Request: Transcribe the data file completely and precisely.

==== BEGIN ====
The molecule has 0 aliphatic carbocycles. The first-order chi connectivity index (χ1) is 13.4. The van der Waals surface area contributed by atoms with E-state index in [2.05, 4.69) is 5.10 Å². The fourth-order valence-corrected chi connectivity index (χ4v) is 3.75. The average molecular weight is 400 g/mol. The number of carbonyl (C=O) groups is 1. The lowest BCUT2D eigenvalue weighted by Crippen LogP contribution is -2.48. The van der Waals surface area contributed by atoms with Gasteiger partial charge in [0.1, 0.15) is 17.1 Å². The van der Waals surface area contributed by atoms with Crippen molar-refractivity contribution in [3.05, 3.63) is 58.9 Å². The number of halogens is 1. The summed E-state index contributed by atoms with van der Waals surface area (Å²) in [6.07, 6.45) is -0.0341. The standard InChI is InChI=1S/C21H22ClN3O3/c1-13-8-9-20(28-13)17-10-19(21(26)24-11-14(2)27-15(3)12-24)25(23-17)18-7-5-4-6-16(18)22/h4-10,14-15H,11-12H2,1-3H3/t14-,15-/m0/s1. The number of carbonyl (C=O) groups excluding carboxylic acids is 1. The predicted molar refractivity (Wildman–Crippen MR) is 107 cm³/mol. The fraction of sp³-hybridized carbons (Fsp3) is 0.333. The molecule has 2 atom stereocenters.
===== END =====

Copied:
The molecule has 0 aliphatic carbocycles. The first-order chi connectivity index (χ1) is 13.4. The van der Waals surface area contributed by atoms with E-state index in [2.05, 4.69) is 5.10 Å². The fourth-order valence-corrected chi connectivity index (χ4v) is 3.75. The average molecular weight is 400 g/mol. The number of carbonyl (C=O) groups is 1. The lowest BCUT2D eigenvalue weighted by Crippen LogP contribution is -2.48. The van der Waals surface area contributed by atoms with Gasteiger partial charge in [0.1, 0.15) is 17.1 Å². The van der Waals surface area contributed by atoms with Crippen molar-refractivity contribution in [3.05, 3.63) is 58.9 Å². The number of halogens is 1. The summed E-state index contributed by atoms with van der Waals surface area (Å²) in [6.07, 6.45) is -0.0341. The standard InChI is InChI=1S/C21H22ClN3O3/c1-13-8-9-20(28-13)17-10-19(21(26)24-11-14(2)27-15(3)12-24)25(23-17)18-7-5-4-6-16(18)22/h4-10,14-15H,11-12H2,1-3H3/t14-,15-/m0/s1. The number of carbonyl (C=O) groups excluding carboxylic acids is 1. The predicted molar refractivity (Wildman–Crippen MR) is 107 cm³/mol. The fraction of sp³-hybridized carbons (Fsp3) is 0.333. The molecule has 2 atom stereocenters.